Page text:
Fabricating curved wood millwork is one of the most demanding tasks the carpenter faces, especially when the bent woodwork is to be exposed to the outside elements. Built-in the late 1990s, the trim on this curved wooden fence did not stand the test of time. Furnishing privacy in a quiet Brattle Street neighborhood, it was rotted, infested with carpenter ants, and coming down on its own, with or without help.
The owners stated that if past performance was indicative of future results, they would prefer to redesign the fence, removing the curve, rather than invest in such a short replacement cycle. We told them no problem, we could fabricate a durable replacement and, considering the cost of replacing the curved masonry retaining wall below, it would be cheaper to do so.
The rapid failure of the curved elements was caused by two optimistic choices by the original builder. First, the builder assumed that finish-grade white pine would perform in this application. It did not. And second, the builder used a naive method for making the curve, fitting together a series of short, straight, finger-jointed pieces in order to describe the prescribed arc. These multiple joints produced multiple points for water penetration and rot.
For wood species, our carpenters specified western red cedar boards as both durable and well suited for the lamination method that they planned in order to produce the curve. These they ripped into pieces 3/16” thick. Thin enough, in other words, to bend. They sandwiched these thin “planks” six thick along the curve of the arc, saturated in wood glue, and clamped them tightly. By this method, a single, monolithic piece was produced.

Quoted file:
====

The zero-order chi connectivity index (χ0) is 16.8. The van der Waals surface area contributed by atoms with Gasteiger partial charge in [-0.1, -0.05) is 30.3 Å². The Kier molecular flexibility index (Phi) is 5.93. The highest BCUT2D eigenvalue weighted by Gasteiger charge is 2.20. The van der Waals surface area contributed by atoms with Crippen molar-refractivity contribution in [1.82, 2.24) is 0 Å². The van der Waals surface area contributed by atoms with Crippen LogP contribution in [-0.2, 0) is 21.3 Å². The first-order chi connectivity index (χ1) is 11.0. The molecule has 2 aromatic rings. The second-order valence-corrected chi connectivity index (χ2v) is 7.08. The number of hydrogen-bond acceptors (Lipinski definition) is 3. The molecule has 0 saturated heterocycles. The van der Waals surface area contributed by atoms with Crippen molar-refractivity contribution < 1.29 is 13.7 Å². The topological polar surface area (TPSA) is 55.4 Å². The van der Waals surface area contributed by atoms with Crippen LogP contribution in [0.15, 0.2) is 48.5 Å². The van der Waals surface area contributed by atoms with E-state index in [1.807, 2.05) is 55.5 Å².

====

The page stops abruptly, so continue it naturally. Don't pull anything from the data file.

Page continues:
When the glue had been set up, the carpenters removed the clamping, and the curve held perfectly with zero twisting or other deviation. They sanded the joints to remove any accumulations of glue, and double back primed the pieces before assembly. After assembly, our painters applied three coats of paint to protect the installation.
In summary, it is a simple matter for a designer to draw a curved element, in pencil on a piece of paper, or in a design app, but it is the carpenter who must make it happen. There is something elating about the swoop of a curve, in wood, whether in a 21st-century backyard or in a Victorian turret. It is a technical achievement, in either era.